JFK/50 - JFK death shook up sports world

Henry Barr/Diamond Images Somber moment: Players and fans at Cleveland Municipal Stadium pause before the Cowboys-Browns game for a moment of silence on Nov. 24, 1963, in honor of President John F. Kennedy, who was assassinated in Dallas two days earlier.

Much like in the aftermath of 9/11, the sporting world wrestled whether to play their games after President John F. Kennedy was assassinated on Nov. 22, 1963, in Dallas.

Kennedy was a big sportsman and a fan.

He attended many of his beloved Boston Red Sox's games. Being a Navy man, he had a keen interest each year in the Army-Navy football game.

And, of course, he loved to watch the Harvard-Yale matchup.

The assassination of the President occurred on a Friday and many high school teams in Texas were en route to games before finding out about the death of the leader of the free world.

Tyler high schools — Robert E. Lee, John Tyler and Emmett J. Scott — all played that night, although to sober crowds and no halftime festivities.

Both Lee and Scott were in Texarkana that night.

The Rebels played Texas High for the district championship and dropped their first game of the season and missed the playoffs. The Bulldogs lost to Texarkana Dunbar 12-6 and the Lions played at Rose Stadium, defeating Marshall, 28-12.

The college and professional scene were different.

Many collegiate football games were postponed, including the SMU-Baylor game in Waco and the Rice-TCU contest in Fort Worth. The only Southwest Conference game that day was in Fayetteville, Ark., as Arkansas curtailed homecoming events but decided to play Texas Tech. The Razorbacks won 27-20.

Some other games postponed that weekend were the Harvard-Yale game, along with Air Force-Colorado, Duke-North Carolina, Princeton-Dartmouth, Iowa-Notre Dame and many others.

The Army-Navy game, which the president was scheduled to attend on Nov. 30, was almost canceled, but Mrs. Jacqueline Kennedy, the widow of the president, asked the academies to play and the game was moved to Dec. 7.

Kennedy was a big fan of Navy quarterback Roger Staubach, the 1963 Heisman Trophy winner. The Midshipmen won that season 21-15 and were ranked No. 2 in the nation. Their only loss during the regular season was to SMU in Dallas and Navy also lost to national champion Texas in the Cotton Bowl on Jan. 1, 1964.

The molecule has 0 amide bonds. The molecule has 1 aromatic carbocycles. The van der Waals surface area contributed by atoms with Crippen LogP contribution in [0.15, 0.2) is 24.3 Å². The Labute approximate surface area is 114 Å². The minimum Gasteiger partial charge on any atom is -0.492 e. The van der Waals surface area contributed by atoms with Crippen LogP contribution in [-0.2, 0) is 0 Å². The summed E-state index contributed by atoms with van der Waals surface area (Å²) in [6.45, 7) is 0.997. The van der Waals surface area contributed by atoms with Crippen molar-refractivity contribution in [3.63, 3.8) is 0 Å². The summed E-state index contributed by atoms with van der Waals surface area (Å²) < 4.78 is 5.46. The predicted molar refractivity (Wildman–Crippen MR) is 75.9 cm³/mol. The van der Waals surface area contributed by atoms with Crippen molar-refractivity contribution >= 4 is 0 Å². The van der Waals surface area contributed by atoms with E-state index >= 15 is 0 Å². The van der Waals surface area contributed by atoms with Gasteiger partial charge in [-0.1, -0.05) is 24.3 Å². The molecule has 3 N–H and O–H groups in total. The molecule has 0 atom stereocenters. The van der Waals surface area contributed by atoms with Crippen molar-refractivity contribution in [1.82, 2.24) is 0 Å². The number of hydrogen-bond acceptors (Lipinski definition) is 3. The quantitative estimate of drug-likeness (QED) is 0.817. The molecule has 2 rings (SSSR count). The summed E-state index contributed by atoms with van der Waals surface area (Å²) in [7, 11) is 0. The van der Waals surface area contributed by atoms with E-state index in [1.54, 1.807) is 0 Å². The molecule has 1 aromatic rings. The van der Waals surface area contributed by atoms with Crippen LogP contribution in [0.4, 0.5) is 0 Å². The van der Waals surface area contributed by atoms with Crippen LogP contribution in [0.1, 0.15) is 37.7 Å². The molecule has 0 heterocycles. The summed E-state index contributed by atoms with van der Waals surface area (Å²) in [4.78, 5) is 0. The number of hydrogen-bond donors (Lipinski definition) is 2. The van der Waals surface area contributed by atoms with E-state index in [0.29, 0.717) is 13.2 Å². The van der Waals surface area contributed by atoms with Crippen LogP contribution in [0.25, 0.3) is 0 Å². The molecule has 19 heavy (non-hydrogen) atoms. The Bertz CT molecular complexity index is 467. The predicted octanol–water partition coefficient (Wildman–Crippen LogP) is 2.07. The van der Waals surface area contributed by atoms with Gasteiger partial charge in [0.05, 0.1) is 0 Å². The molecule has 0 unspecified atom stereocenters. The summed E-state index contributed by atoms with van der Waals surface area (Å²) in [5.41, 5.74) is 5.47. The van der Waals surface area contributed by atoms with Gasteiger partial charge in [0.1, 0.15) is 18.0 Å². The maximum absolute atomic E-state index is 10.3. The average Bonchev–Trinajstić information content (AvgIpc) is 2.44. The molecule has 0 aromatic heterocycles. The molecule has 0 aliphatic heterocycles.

The American Football League postponed its games, but the National Football League, National Hockey League and some NBA teams elected to play.

NFL commissioner said later that was "the biggest regret" of his tenure as head of the league.

He said at the time, "It has been traditional in sports for athletes to perform in times of great personal tragedy. Football was Mr. Kennedy's game. He thrived on competition."

All telecasting of college and pro games was canceled by CBS.

In Dallas, the Dallas Cowboys, far from their eventual tag of America's Team, were leaving on the Friday of the assassination for their game in Cleveland against the Browns.

Many Cowboys were fearful of going onto the field in Cleveland as the nation looked on the city of Dallas with hatred.

An NBC Sports Network special, "No Day For Games: The Cowboys and JFK" hosted by Bob Costas and which aired Wednesday night, took a look at President Kennedy's assassination in Dallas and its affect on the team.

"We were the team from Dallas, Texas," linebacker Lee Roy Jordan told Costas. "We were connected with killing the president of the United States."

There were no pregame player introductions and the Cowboys were told to wear their helmets along the sidelines. The public address announcer was instructed to not mention the word "Dallas." It was only the beginning.

"Everywhere we went for the next couple of years, people booed us when we ran out on the field," Hall of Fame defensive tackle Bob Lilly said.

 

 

 

 

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Sports Editor

I am a native Tylerite and I grew up reading the Tyler Morning Telegraph and The Tyler Courier-Times. My parents took both the morning and afternoon papers. I came to work here 35 years ago at the age of 23, right after college.